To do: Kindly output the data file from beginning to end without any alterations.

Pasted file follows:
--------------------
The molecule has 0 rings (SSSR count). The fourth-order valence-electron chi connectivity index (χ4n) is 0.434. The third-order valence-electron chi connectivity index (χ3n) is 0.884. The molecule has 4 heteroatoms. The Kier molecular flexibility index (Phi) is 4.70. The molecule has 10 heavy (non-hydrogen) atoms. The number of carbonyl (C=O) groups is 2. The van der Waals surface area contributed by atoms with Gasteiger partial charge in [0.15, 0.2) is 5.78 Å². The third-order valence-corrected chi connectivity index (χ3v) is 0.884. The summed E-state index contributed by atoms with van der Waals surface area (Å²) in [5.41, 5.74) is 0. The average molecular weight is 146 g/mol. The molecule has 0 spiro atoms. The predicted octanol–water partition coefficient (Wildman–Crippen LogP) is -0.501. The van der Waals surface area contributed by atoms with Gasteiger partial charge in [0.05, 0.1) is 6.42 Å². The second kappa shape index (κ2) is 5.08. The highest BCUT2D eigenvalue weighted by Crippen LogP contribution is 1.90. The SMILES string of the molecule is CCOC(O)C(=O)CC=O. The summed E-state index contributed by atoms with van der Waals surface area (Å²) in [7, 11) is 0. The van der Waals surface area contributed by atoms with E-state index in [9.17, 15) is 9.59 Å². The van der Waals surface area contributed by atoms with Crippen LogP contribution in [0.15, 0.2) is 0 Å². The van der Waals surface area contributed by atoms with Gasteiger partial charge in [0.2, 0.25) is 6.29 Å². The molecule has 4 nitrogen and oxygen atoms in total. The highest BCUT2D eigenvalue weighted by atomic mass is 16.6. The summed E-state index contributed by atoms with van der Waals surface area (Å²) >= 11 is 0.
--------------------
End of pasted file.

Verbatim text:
The molecule has 0 rings (SSSR count). The fourth-order valence-electron chi connectivity index (χ4n) is 0.434. The third-order valence-electron chi connectivity index (χ3n) is 0.884. The molecule has 4 heteroatoms. The Kier molecular flexibility index (Phi) is 4.70. The molecule has 10 heavy (non-hydrogen) atoms. The number of carbonyl (C=O) groups is 2. The van der Waals surface area contributed by atoms with Gasteiger partial charge in [0.15, 0.2) is 5.78 Å². The third-order valence-corrected chi connectivity index (χ3v) is 0.884. The summed E-state index contributed by atoms with van der Waals surface area (Å²) in [5.41, 5.74) is 0. The average molecular weight is 146 g/mol. The molecule has 0 spiro atoms. The predicted octanol–water partition coefficient (Wildman–Crippen LogP) is -0.501. The van der Waals surface area contributed by atoms with Gasteiger partial charge in [0.05, 0.1) is 6.42 Å². The second kappa shape index (κ2) is 5.08. The highest BCUT2D eigenvalue weighted by Crippen LogP contribution is 1.90. The SMILES string of the molecule is CCOC(O)C(=O)CC=O. The summed E-state index contributed by atoms with van der Waals surface area (Å²) in [7, 11) is 0. The van der Waals surface area contributed by atoms with E-state index in [9.17, 15) is 9.59 Å². The van der Waals surface area contributed by atoms with Crippen LogP contribution in [0.15, 0.2) is 0 Å². The van der Waals surface area contributed by atoms with Gasteiger partial charge in [0.2, 0.25) is 6.29 Å². The molecule has 4 nitrogen and oxygen atoms in total. The highest BCUT2D eigenvalue weighted by atomic mass is 16.6. The summed E-state index contributed by atoms with van der Waals surface area (Å²) >= 11 is 0.